1 Comment

Watch: Stand Up For Your Friends

BeLonG To have released a moving new video to highlight homophobic and transphobic bullying in Irish schools, as part of their annual Stand Up! campaign.

The video shows a teenage girl, getting ready for her debs ball, being the target of homophobia by her schoolmates. Research funded by the Department of Education and Skills and carried out by Dublin City University found that 79% of teachers were aware of homophobic bullying in their schools. 

In 2010, BeLonG To provided 700 Stand Up! Awareness Week educational packs to youth services in the country. This number has increased every year since, with more than 2,240 being distributed for 2014. The packs include information on homophobic and transphobic bullying for teachers and youth workers, educational DVDs, a discussion guide, lesson plans, posters and other promotional material. Events are also taking place to promote the initiative in youth centres around the country.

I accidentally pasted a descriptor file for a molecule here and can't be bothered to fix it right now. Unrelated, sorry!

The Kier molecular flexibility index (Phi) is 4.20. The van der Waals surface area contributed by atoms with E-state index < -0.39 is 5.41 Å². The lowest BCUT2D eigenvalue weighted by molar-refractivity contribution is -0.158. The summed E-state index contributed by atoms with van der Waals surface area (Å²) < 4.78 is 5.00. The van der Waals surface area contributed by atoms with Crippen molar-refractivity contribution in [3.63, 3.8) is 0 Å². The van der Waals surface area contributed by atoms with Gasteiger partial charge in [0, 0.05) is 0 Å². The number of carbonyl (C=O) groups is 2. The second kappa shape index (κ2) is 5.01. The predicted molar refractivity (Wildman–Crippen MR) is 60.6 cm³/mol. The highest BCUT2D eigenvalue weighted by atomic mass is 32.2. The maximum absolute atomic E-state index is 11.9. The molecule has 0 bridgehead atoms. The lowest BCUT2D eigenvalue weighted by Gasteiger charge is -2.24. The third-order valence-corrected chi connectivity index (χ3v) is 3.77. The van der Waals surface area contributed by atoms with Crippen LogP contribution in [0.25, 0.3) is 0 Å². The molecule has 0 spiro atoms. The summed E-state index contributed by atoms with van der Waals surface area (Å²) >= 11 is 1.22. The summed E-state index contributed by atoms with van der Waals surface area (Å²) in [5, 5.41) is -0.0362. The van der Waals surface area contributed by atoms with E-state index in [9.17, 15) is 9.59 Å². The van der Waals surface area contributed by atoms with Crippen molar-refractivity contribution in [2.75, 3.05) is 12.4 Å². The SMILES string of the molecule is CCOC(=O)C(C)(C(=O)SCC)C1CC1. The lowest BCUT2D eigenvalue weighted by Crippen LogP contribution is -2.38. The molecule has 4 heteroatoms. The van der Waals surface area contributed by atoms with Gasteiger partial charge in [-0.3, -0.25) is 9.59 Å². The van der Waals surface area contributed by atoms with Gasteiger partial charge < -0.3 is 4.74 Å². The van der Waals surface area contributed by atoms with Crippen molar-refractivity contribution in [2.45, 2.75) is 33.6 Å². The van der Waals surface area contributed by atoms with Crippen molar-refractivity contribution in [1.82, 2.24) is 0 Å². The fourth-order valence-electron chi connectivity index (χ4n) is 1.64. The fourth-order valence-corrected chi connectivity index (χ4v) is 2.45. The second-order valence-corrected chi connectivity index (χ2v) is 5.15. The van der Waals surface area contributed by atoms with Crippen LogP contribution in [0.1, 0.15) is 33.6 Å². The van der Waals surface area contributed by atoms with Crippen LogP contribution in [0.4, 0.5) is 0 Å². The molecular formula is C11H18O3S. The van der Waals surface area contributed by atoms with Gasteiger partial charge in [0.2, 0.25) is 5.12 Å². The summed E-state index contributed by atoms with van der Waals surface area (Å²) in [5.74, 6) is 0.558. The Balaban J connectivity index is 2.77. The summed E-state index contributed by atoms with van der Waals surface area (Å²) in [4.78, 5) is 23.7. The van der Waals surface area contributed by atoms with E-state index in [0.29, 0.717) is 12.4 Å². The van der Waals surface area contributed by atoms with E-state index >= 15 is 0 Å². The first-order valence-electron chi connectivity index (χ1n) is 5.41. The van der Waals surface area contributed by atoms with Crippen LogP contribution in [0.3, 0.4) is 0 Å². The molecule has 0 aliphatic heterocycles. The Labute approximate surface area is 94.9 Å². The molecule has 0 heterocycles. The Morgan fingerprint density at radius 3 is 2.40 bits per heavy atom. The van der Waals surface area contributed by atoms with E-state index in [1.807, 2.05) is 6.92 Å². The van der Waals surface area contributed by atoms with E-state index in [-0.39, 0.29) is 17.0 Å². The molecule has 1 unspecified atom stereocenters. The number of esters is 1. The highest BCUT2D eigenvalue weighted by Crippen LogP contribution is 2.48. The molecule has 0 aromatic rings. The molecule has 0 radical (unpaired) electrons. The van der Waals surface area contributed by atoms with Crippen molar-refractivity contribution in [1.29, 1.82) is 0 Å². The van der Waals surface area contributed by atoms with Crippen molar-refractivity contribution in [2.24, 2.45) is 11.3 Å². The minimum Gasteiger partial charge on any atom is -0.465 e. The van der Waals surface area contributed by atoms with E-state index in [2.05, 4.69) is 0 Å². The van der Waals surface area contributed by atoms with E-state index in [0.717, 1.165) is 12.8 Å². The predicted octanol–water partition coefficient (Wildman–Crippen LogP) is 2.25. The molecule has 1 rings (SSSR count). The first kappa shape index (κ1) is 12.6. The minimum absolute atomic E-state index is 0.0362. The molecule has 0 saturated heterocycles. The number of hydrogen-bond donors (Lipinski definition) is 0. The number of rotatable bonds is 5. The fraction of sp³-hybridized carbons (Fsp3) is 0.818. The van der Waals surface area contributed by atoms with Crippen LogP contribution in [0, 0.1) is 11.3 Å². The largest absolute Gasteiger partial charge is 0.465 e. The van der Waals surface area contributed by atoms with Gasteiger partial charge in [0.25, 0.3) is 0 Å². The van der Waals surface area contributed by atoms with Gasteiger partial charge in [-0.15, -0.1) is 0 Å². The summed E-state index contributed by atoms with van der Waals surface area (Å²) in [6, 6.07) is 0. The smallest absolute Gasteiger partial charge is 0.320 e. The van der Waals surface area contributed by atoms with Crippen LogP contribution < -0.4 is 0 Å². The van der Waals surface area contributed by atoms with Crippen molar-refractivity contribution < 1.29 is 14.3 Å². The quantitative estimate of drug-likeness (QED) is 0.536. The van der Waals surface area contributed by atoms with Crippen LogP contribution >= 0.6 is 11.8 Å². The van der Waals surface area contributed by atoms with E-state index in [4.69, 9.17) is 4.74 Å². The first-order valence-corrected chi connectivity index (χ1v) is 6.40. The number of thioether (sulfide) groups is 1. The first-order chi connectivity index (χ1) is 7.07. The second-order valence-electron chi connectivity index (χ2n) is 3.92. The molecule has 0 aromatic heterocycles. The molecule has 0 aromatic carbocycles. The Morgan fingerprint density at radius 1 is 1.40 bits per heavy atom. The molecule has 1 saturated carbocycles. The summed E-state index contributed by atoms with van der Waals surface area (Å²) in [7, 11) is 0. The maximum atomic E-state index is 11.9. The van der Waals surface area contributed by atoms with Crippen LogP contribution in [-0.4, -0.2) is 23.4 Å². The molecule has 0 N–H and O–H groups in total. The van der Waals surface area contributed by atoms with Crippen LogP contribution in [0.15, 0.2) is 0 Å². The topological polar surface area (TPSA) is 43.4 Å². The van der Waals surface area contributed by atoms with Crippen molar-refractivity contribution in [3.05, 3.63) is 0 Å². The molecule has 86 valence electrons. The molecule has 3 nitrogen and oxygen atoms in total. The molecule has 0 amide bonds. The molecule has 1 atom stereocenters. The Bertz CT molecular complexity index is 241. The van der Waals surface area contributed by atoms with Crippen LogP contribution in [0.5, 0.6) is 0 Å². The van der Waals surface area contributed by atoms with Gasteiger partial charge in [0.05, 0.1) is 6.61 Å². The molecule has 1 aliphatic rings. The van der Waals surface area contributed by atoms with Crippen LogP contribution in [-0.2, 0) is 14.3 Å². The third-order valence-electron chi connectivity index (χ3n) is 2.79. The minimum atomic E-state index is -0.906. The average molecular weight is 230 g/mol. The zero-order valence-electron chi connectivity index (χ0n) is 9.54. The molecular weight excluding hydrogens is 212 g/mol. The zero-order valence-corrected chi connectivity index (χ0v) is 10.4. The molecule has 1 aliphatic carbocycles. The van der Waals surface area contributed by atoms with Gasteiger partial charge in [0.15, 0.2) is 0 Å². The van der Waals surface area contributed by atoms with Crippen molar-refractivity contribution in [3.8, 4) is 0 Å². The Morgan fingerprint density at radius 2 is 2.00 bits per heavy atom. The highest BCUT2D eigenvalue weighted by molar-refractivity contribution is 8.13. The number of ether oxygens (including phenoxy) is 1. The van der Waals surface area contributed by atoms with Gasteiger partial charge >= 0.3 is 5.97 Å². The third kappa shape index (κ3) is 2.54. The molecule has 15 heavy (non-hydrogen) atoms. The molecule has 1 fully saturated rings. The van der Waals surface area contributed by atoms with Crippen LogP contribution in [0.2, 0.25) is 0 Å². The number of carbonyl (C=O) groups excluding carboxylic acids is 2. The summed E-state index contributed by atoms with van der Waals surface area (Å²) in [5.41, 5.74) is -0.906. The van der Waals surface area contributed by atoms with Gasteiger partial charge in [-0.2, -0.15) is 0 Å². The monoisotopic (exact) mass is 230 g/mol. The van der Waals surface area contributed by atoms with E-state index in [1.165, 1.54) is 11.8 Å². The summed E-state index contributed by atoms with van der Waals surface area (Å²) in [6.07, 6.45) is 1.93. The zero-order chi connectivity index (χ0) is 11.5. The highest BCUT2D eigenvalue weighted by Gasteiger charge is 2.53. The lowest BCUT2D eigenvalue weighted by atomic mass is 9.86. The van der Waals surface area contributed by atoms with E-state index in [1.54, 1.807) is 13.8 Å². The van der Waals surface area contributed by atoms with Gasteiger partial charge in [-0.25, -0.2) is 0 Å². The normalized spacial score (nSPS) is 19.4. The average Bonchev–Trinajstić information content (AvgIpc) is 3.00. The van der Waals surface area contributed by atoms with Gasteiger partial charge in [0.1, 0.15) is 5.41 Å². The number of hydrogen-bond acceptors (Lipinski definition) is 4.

Dr. Carol-Anne O’Brien, BeLonG To Director of Advocacy said:

“Research shows that, unfortunately, homophobic and transphobic bullying are widespread in Irish schools. Stand Up! tackles bullying by bringing a positive message of friendship to all students across Ireland.  Stand Up! also tells LGBT young people that they are not alone, and they do not have to suffer or witness homophobic or transphobic bullying in their schools.”

For more information on BeLonG To’s Stand Up! campaign, visit belongto.org.

About EILE Magazine

The new LGBT magazine; available online, for download and on podcast. It's time for another view.

One comment on “Watch: Stand Up For Your Friends

  1. Reblogged this on XCLUSIVX fanzine and commented:
    When dwelling in the LGBT community I always experienced bullying of my closest friends when they got kicked out of restrooms at numerous restaurants or other places, when I got hated on holding my girlfriend’s hand in public, when I was asked “Can I watch?” too many freaking times…. Bullying has many faces. As does homo- and transphobia. They need sidekicks. Often, it is too hard to face the world on your own. Great job from Ireland, a very harsh environment for the community due to the rigid Catholic influence. (kat)

Comments are closed.

%d bloggers like this: